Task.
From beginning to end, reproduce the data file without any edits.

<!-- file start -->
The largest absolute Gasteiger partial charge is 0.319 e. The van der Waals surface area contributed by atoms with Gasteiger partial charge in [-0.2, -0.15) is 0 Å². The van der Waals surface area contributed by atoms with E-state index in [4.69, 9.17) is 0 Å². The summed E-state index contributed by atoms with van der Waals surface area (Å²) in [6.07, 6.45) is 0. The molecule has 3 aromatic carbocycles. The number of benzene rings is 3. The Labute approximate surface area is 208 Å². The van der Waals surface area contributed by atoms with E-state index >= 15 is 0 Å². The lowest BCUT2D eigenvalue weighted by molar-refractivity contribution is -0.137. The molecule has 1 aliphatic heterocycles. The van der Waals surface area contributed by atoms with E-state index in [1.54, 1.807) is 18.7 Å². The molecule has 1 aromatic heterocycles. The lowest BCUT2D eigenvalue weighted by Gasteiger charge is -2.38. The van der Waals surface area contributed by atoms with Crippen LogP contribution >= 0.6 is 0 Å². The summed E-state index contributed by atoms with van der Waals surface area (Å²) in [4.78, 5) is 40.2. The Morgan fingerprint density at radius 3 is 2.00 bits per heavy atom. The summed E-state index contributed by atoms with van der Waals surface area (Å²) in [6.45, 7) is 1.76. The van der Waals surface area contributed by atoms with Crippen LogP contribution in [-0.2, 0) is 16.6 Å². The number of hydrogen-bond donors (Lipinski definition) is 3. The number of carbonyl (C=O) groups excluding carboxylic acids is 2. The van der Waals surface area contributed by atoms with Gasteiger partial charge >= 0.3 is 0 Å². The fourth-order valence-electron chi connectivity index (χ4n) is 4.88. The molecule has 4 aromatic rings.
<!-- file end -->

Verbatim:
The largest absolute Gasteiger partial charge is 0.319 e. The van der Waals surface area contributed by atoms with Gasteiger partial charge in [-0.2, -0.15) is 0 Å². The van der Waals surface area contributed by atoms with E-state index in [4.69, 9.17) is 0 Å². The summed E-state index contributed by atoms with van der Waals surface area (Å²) in [6.07, 6.45) is 0. The molecule has 3 aromatic carbocycles. The number of benzene rings is 3. The Labute approximate surface area is 208 Å². The van der Waals surface area contributed by atoms with E-state index >= 15 is 0 Å². The lowest BCUT2D eigenvalue weighted by molar-refractivity contribution is -0.137. The molecule has 1 aliphatic heterocycles. The van der Waals surface area contributed by atoms with E-state index in [1.54, 1.807) is 18.7 Å². The molecule has 1 aromatic heterocycles. The lowest BCUT2D eigenvalue weighted by Gasteiger charge is -2.38. The van der Waals surface area contributed by atoms with Crippen LogP contribution >= 0.6 is 0 Å². The summed E-state index contributed by atoms with van der Waals surface area (Å²) in [4.78, 5) is 40.2. The Morgan fingerprint density at radius 3 is 2.00 bits per heavy atom. The summed E-state index contributed by atoms with van der Waals surface area (Å²) in [6.45, 7) is 1.76. The van der Waals surface area contributed by atoms with Crippen LogP contribution in [-0.2, 0) is 16.6 Å². The number of hydrogen-bond donors (Lipinski definition) is 3. The number of carbonyl (C=O) groups excluding carboxylic acids is 2. The van der Waals surface area contributed by atoms with Gasteiger partial charge >= 0.3 is 0 Å². The fourth-order valence-electron chi connectivity index (χ4n) is 4.88. The molecule has 4 aromatic rings.